I need to backtrack a bit because another factor was a play here. Sometime while she was still in Charlottetown, Mabel met officer Frederick F. MAY, a banker with previous military training and experience who had enlisted in 1914 to go overseas with the 26th New Brunswick Battalion in the First World War. He was wounded early in the war and invalided home, later becoming a recruiting officer in New Brunswick. One theory is that Mabel met Fred while he was recovering in hospital in Charlottetown, perhaps as early as 1915 when she was a nursing student. From the number of nursing photos in Fred's albums, he likely knew and even dated more than one nurse in Charlottetown.
The following marriage announcement was published in the Charlottetown Guardian on 16 July 1921:
As married women did not work in those days, Mabel became a housewife. In 1921 Fred built a house for them in St Eleanors, but it tragically burned down early one morning from unknown causes just before it was ready for occupancy. Thank goodness they weren't already in residence. Although they had very little insurance, they quickly built another house in 1922.
They both were avid gardeners (flowers as well as vegetables), and kept chickens. Fred had a horse named "Tom", a beautiful animal who pulled their buggy and sleigh, perhaps even after they got a car. The couple kept involved with their Andrew relatives, visiting, having them over for meals, taking them places in their car (picnics, fishing etc.), and traveling farther afield with some of them. In 1936 a family group traveled to Nova Scotia to visit Mabel's brother Albert and family. As Fred had been an only child who lost his father at a young age, he was overwhelmed at times by the large and often boisterous Andrew clan.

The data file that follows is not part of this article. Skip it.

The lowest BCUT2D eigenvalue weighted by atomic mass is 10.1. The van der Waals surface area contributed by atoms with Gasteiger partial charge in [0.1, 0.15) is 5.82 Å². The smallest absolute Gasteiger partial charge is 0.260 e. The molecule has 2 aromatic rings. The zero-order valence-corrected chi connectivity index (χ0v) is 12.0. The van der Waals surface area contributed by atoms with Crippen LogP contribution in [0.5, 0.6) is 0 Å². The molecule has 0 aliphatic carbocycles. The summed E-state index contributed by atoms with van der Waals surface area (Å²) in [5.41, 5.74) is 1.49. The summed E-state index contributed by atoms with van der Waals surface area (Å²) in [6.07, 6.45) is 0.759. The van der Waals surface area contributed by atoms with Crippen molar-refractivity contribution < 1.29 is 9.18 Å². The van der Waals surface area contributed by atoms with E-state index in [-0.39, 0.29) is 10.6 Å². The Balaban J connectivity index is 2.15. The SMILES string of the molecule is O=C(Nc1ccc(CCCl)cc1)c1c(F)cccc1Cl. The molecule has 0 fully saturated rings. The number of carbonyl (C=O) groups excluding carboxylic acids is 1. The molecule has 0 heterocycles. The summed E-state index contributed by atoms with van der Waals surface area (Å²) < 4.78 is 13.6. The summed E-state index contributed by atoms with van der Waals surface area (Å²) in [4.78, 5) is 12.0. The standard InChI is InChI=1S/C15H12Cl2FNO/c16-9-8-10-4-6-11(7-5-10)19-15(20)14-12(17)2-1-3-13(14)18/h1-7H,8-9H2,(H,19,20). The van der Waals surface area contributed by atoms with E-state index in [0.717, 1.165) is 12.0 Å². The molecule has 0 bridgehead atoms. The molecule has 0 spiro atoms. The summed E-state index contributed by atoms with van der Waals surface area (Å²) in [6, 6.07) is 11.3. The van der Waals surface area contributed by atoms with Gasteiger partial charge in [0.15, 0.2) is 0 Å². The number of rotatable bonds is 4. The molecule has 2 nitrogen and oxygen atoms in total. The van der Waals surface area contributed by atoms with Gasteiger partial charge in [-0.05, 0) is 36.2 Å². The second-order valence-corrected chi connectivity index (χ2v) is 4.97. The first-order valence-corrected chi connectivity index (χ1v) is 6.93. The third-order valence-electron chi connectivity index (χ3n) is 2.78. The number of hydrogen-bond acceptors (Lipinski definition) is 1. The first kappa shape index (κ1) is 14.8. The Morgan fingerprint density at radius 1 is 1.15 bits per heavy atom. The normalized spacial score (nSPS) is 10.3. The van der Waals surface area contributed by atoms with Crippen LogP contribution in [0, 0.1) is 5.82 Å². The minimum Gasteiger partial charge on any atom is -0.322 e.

After less than five years in Duncan, Mabel was widowed in 1951 when Fred collapsed from a heart attack in their home. Sometime in the ensuing seven years Mabel developed bladder cancer, and my grandmother Nell Andrew helped care for her. In the end she died of a stroke on 8 Dec 1958 at Kings Daughters Hospital in Duncan. I have an early memory of my mother getting a call from my grandmother who had been keeping vigil, saying that Aunt Mabel had passed on. I'm sure we must have visited Mabel at her house on occasions before she was went into hospital, but I have no clear memory of that.
In her will, Mabel left her house to my mother Mabel, her namesake and a widow with two young children. I have very fond memories of that little house where we lived for about five years.
REFERENCES and FURTHER READING
Prince Edward Island Hospital School of Nursing - Class of 1918, Acc4670 - Archives Council of PEI site (7 photos not displayed)
Prince Edward Island Hospital (Charlottetown) collection, Acc4840 - Hospital history on PEI Archives site.
Prince County Hospital (Summerside, PEI) School of Nursing, Acc4702 - Hospital history on PEI Archives site.
"52 Ancestors" is a reference to the "52 Ancestors in 52 Weeks" challenge I am participating in.
Reference the No Story Too Small blog by genealogist Amy Johnson Crow for more details.
It is giving me the much needed incentive to write and publish my family stories.